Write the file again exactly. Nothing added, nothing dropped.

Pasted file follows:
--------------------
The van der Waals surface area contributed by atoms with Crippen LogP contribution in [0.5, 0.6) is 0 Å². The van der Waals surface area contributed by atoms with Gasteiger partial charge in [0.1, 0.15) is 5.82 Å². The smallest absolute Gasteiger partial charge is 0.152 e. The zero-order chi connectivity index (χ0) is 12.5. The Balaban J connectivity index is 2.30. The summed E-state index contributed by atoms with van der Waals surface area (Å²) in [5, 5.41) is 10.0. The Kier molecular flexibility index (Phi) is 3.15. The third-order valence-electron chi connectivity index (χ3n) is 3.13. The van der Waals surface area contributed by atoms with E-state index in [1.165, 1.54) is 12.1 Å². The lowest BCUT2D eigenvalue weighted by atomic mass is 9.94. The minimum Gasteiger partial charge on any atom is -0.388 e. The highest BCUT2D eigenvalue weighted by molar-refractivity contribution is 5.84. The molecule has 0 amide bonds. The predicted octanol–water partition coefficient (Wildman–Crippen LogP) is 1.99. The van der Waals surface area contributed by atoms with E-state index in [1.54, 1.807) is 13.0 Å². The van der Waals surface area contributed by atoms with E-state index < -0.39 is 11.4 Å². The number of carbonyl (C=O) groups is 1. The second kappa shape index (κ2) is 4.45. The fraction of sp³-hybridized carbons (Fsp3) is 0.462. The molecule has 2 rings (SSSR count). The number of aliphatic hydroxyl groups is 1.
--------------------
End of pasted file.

The van der Waals surface area contributed by atoms with Crippen LogP contribution in [0.5, 0.6) is 0 Å². The van der Waals surface area contributed by atoms with Gasteiger partial charge in [0.1, 0.15) is 5.82 Å². The smallest absolute Gasteiger partial charge is 0.152 e. The zero-order chi connectivity index (χ0) is 12.5. The Balaban J connectivity index is 2.30. The summed E-state index contributed by atoms with van der Waals surface area (Å²) in [5, 5.41) is 10.0. The Kier molecular flexibility index (Phi) is 3.15. The third-order valence-electron chi connectivity index (χ3n) is 3.13. The van der Waals surface area contributed by atoms with E-state index in [1.165, 1.54) is 12.1 Å². The lowest BCUT2D eigenvalue weighted by atomic mass is 9.94. The minimum Gasteiger partial charge on any atom is -0.388 e. The highest BCUT2D eigenvalue weighted by molar-refractivity contribution is 5.84. The molecule has 0 amide bonds. The predicted octanol–water partition coefficient (Wildman–Crippen LogP) is 1.99. The van der Waals surface area contributed by atoms with E-state index in [1.54, 1.807) is 13.0 Å². The van der Waals surface area contributed by atoms with E-state index < -0.39 is 11.4 Å². The number of carbonyl (C=O) groups is 1. The second kappa shape index (κ2) is 4.45. The fraction of sp³-hybridized carbons (Fsp3) is 0.462. The molecule has 2 rings (SSSR count). The number of aliphatic hydroxyl groups is 1.